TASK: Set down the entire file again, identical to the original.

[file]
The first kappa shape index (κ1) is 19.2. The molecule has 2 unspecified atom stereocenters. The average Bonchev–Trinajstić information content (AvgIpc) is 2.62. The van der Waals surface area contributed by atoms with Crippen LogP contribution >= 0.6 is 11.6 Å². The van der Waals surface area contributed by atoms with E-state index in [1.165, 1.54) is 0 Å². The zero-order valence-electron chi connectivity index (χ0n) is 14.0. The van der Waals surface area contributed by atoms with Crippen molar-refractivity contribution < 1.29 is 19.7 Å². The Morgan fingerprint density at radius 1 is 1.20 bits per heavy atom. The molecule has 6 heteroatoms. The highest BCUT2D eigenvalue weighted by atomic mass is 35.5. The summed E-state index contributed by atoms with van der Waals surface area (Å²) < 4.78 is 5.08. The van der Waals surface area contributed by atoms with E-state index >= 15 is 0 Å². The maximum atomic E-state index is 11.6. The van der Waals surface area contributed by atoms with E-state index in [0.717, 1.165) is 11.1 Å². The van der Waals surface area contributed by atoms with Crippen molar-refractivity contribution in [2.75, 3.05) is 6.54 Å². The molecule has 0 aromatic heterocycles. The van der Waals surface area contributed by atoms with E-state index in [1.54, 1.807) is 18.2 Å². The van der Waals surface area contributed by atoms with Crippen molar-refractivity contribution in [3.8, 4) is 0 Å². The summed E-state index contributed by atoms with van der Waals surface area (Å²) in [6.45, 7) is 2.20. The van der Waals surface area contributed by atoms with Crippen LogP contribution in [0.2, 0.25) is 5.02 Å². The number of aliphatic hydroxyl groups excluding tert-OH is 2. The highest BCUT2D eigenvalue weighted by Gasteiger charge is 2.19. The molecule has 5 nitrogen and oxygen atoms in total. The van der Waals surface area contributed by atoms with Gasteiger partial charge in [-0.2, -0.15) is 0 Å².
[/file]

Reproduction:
The first kappa shape index (κ1) is 19.2. The molecule has 2 unspecified atom stereocenters. The average Bonchev–Trinajstić information content (AvgIpc) is 2.62. The van der Waals surface area contributed by atoms with Crippen LogP contribution >= 0.6 is 11.6 Å². The van der Waals surface area contributed by atoms with E-state index in [1.165, 1.54) is 0 Å². The zero-order valence-electron chi connectivity index (χ0n) is 14.0. The van der Waals surface area contributed by atoms with Crippen molar-refractivity contribution < 1.29 is 19.7 Å². The Morgan fingerprint density at radius 1 is 1.20 bits per heavy atom. The molecule has 6 heteroatoms. The highest BCUT2D eigenvalue weighted by atomic mass is 35.5. The summed E-state index contributed by atoms with van der Waals surface area (Å²) < 4.78 is 5.08. The van der Waals surface area contributed by atoms with E-state index >= 15 is 0 Å². The maximum atomic E-state index is 11.6. The van der Waals surface area contributed by atoms with E-state index in [0.717, 1.165) is 11.1 Å². The van der Waals surface area contributed by atoms with Crippen molar-refractivity contribution in [2.75, 3.05) is 6.54 Å². The molecule has 0 aromatic heterocycles. The van der Waals surface area contributed by atoms with E-state index in [1.54, 1.807) is 18.2 Å². The van der Waals surface area contributed by atoms with Crippen molar-refractivity contribution in [3.8, 4) is 0 Å². The summed E-state index contributed by atoms with van der Waals surface area (Å²) in [6.45, 7) is 2.20. The van der Waals surface area contributed by atoms with Crippen LogP contribution in [0.2, 0.25) is 5.02 Å². The number of aliphatic hydroxyl groups excluding tert-OH is 2. The highest BCUT2D eigenvalue weighted by Gasteiger charge is 2.19. The molecule has 5 nitrogen and oxygen atoms in total. The van der Waals surface area contributed by atoms with Gasteiger partial charge in [-0.2, -0.15) is 0 Å².